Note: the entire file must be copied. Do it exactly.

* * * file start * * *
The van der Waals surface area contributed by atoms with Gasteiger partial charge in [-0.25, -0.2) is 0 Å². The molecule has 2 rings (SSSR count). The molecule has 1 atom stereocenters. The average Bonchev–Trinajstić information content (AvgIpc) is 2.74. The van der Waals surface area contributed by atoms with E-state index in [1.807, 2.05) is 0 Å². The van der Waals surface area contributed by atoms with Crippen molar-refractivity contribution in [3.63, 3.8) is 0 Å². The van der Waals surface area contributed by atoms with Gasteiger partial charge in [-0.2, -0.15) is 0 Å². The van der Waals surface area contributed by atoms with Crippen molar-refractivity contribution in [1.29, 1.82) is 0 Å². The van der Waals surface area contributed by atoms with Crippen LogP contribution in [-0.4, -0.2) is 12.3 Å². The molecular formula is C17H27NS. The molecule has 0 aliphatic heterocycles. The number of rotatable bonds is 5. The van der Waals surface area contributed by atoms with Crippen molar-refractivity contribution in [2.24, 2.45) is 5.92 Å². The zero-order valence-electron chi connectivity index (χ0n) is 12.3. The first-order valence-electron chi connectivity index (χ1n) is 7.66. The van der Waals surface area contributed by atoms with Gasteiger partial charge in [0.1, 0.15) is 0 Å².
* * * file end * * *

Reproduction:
The van der Waals surface area contributed by atoms with Gasteiger partial charge in [-0.25, -0.2) is 0 Å². The molecule has 2 rings (SSSR count). The molecule has 1 atom stereocenters. The average Bonchev–Trinajstić information content (AvgIpc) is 2.74. The van der Waals surface area contributed by atoms with E-state index in [1.807, 2.05) is 0 Å². The van der Waals surface area contributed by atoms with Crippen molar-refractivity contribution in [3.63, 3.8) is 0 Å². The van der Waals surface area contributed by atoms with Gasteiger partial charge in [-0.2, -0.15) is 0 Å². The van der Waals surface area contributed by atoms with Crippen molar-refractivity contribution in [1.29, 1.82) is 0 Å². The van der Waals surface area contributed by atoms with Crippen LogP contribution in [-0.4, -0.2) is 12.3 Å². The molecular formula is C17H27NS. The molecule has 0 aliphatic heterocycles. The number of rotatable bonds is 5. The van der Waals surface area contributed by atoms with Crippen molar-refractivity contribution in [2.24, 2.45) is 5.92 Å². The zero-order valence-electron chi connectivity index (χ0n) is 12.3. The first-order valence-electron chi connectivity index (χ1n) is 7.66. The van der Waals surface area contributed by atoms with Gasteiger partial charge in [0.1, 0.15) is 0 Å².